The Cleveland Stater YouTube Channel Visit us at:

The Cleveland Stater Facebook Page The Cleveland Stater Twitter The Cleveland Stater YouTube Channel


 

March 23, 2015

Student discovers anti-Semitic defacement on campus

By Melanie Morris

Hateful and emotionally charged graffiti was found in the Main Classroom building on Feb. 10 and reported by a student to Cleveland State University police on Feb. 24.

The student, Jennifer Joseph, noticed a swastika drawn on a wall and a windowsill on the fourth floor of the building. Israel on the world map on the first floor was also defaced.

Cleveland State immediately released a statement to the students, faculty and staff, describing the incident as a hate crime.

“Behavior like this seriously diminishes a learning environment and a campus community that is a source of pride,” President Ronald Berkman said in the statement. “Each of us has an individual responsibility to promote a culture that is based on respect, civility, diversity and inclusion.”

The Faculty Senate also released a statement regarding the incident.

“The perpetrators of this disgusting act have attacked our community and rejected the values of our university,” President of the Senate Nigamanth Sridhar said in the statement. “We want to reassure our students that we will always be committed to their safety and their freedom to learn in tolerant and respectful surroundings.”

Jill Ross, the Cleveland Metro director for the Cleveland Hillel Foundation, and Adena Muskin, a program associate for the foundation, accompanied Joseph to file the police report to support her, as she went to the group first before going to the police.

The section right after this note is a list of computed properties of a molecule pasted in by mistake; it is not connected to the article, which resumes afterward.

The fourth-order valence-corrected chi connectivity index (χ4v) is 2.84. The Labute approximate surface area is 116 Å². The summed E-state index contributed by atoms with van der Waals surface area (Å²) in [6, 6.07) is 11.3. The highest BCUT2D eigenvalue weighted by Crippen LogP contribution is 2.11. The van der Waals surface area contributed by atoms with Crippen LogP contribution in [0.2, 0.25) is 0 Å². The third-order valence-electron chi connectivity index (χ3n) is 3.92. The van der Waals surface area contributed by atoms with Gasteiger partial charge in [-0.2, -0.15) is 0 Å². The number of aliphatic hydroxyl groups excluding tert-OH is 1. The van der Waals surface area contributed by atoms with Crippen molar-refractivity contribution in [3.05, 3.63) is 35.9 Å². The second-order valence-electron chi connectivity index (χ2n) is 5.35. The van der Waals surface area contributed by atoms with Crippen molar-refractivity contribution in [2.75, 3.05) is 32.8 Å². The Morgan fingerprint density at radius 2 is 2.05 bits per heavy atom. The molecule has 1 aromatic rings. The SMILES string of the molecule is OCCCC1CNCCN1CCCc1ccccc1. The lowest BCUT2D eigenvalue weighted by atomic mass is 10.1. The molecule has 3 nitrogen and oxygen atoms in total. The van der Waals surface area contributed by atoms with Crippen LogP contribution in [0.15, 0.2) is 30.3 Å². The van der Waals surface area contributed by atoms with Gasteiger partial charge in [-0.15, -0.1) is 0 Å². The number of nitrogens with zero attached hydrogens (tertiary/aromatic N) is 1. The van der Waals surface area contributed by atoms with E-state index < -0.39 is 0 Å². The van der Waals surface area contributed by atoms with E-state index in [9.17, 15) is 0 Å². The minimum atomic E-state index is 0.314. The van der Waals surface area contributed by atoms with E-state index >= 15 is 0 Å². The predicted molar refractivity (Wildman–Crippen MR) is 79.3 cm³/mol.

The Cleveland Hillel Foundation is where Jewish students who attend 12 colleges around Cleveland can celebrate their Judaism and connect with other students. They host an array of events and also provide many different student programs.

Jordan Rothkopf, the interim executive director for the foundation, said communication between the group and Cleveland State has been strong since the incident and he respects the way the school has reacted.

“In general, we feel really supported by the school,” Rothkopf said. “So far, we’re very pleased with what the school has done.”

The Jewish Law Student Association, a group on campus dedicated to furthering the religious, social and educational needs of law students under any branch of Judaism, firmly sees this incident as a hate crime clearly intended to make a negative statement about Jews.

“My personal outlook is one of sadness,” Ari Goldstein, president of the JLSA, said. “I am upset that someone could have so much hatred and ignorance that they believed [this] was an acceptable idea.”

Goldstein said the graffiti was an insult not just to Jews, but to all of the Cleveland State students and staff. He said group meetings regarding the tolerance and history behind the Nazi swastika and the Nazi party itself would be a good response because most people are unaware of the facts and he believes anti-Semitism is fueled by ignorance.

He said that the actions of one individual do not define the Cleveland State community and hatred has no place here. Regardless of what happened, he has never felt more welcome than here at Cleveland State.

“CSU has still been a warm and welcoming atmosphere where I never felt threatened or unsafe due to my religion,” he said. “I still love being a Viking, and one student amidst thousands of bright, open-minded students isn’t going to change that.”

The Cleveland State police are still investigating the matter, according to Kevin Ziegler, director of strategic communications. President Berkman said the perpetrator would be prosecuted if found. If the party is a student, he or she could be expelled. If the party is a faculty member, he or she could be terminated.